When you take a step back and really consider your morning routine, is it as welcoming and inclusive as it could be for all your families? Make sure that communications are sent out in all the languages used by your community, and that welcome posters include everyone. Look at your setting through the eyes of someone seeing it for the first time – does it feel warm and welcoming? It is easy to process all the key information, or is there too much going on at once?
To promote and support parent partnerships, it can work well to give your parents some key tasks to do with their children when they drop them off at the setting. For instance, in our setting part of the morning routine is for parents to help the child put items in the show and tell box, choose a new picture book together, and support the children in finding their name in the box and adding it to the ‘milk’ or ‘water’ board for snack time.
It can be surprisingly hard to develop parent partnerships in which all members feel equally valued and have equal input. If we are honest with ourselves, the flow of information and instructions does often tend to flow in one direction, right?
A good example of this might be in your monthly newsletter which can so easily turn into a series of requests – label clothes, pick up children promptly, pay bills on time – you know the drill. Make sure that you always find space in your communications to be supportive, rather than simply nagging.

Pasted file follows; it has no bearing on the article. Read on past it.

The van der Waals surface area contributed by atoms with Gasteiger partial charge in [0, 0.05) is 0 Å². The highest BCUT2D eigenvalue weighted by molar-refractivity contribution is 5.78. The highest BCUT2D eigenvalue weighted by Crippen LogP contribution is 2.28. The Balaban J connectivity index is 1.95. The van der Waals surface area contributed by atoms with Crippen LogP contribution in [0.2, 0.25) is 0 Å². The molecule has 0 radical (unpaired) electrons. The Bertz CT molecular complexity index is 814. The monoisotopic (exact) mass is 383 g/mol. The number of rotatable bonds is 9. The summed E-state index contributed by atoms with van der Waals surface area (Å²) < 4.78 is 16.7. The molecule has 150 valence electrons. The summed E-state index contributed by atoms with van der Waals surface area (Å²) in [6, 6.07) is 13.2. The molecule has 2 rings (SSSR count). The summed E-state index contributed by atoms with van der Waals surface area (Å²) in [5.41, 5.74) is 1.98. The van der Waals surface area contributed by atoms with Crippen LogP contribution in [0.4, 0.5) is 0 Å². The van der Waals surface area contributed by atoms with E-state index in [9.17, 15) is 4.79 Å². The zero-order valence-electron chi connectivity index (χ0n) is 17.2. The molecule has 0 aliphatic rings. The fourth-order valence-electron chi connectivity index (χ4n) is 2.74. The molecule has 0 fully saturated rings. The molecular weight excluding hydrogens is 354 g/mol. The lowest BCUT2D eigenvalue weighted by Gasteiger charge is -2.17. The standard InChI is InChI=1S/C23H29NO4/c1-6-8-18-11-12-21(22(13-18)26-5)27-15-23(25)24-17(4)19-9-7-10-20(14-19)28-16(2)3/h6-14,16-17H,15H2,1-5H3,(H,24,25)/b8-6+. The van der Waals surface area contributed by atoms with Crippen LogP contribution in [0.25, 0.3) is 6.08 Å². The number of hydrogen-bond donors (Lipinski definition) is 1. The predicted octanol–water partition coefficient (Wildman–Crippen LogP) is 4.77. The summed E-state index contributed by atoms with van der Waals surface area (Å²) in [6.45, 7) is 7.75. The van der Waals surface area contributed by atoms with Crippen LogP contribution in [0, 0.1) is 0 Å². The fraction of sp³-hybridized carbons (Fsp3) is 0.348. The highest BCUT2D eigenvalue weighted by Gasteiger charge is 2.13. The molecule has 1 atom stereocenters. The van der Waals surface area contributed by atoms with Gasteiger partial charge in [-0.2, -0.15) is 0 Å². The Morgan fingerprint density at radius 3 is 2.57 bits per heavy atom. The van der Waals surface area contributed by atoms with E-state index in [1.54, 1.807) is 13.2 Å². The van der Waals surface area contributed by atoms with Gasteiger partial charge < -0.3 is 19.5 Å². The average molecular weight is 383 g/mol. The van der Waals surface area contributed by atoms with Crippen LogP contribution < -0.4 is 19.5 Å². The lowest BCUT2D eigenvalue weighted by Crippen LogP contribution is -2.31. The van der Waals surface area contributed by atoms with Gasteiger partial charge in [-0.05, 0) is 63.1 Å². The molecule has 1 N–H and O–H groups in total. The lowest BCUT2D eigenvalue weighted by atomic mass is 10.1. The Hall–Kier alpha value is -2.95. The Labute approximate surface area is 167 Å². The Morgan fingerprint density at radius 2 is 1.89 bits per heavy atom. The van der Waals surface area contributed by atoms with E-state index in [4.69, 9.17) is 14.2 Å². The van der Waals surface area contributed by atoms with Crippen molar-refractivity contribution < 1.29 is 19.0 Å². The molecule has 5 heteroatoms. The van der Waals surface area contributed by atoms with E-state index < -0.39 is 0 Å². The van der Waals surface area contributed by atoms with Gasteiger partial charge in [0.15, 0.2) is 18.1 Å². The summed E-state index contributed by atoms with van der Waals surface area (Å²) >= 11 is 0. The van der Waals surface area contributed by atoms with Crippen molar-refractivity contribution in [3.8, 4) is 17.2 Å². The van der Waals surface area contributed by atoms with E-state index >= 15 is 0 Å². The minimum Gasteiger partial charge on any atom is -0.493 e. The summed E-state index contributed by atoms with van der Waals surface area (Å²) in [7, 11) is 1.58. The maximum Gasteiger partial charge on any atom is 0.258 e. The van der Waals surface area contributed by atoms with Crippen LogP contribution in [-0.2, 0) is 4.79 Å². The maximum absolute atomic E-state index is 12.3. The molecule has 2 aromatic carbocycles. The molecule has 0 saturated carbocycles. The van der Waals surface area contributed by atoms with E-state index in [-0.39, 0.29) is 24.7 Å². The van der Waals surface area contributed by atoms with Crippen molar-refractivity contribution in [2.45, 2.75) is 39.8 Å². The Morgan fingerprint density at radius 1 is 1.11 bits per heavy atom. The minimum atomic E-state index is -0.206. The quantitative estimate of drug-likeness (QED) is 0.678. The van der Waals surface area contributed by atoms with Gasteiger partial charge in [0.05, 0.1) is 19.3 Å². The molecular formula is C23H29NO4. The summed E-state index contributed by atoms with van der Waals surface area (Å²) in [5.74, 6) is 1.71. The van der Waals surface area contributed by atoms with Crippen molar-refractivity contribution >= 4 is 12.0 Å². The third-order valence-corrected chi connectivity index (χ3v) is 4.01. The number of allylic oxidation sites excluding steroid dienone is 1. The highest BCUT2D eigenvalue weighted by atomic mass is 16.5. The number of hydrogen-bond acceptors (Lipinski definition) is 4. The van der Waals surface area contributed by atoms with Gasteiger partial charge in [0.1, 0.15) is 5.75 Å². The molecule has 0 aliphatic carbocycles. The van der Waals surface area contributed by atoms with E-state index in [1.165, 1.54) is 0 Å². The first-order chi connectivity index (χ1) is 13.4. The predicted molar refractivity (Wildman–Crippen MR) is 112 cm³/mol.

To develop real and lasting partnerships, it is important that you are not doing things ‘to’ your families, but working with and alongside them. When you offer support, just remember that there is a fine line between helping parents and patronising them.
To ensure the flow of information goes from parents to practitioners and back again, it works really well to use regular feedback questionnaires. In this way, parents can give input about anything that might need changing at your setting, and you send out the clear message loud to parents that you want to hear from them. You might also use a ‘suggestions’ box for parents to offer their ideas.
Creating parent partnerships is a long-term project, but it can really pay dividends, even when a child has long since left your setting.
The wooded area where we hold our weekly forest club is on a piece of land owned by one of our ex-parents, and I still work as a volunteer on our preschool management committee, even though both my children are now at secondary school. Invite, include and involve your parents, and you may end up with much more than you had bargained for!
Sue Cowley is an author, teacher and trainer who has helped to run her local preschool for the last ten years. Her latest book is The Ultimate Guide to Differentiation.
Please note: here at Famly we love sharing creative activities for you to try with the children at your setting, but you know them best. Take the time to consider adaptions you might need to make so these activities are accessible and developmentally appropriate for the children you work with. Just as you ordinarily would, conduct risk assessments for your children and your setting before undertaking new activities, and ensure you and your staff are following your own health and safety guidelines.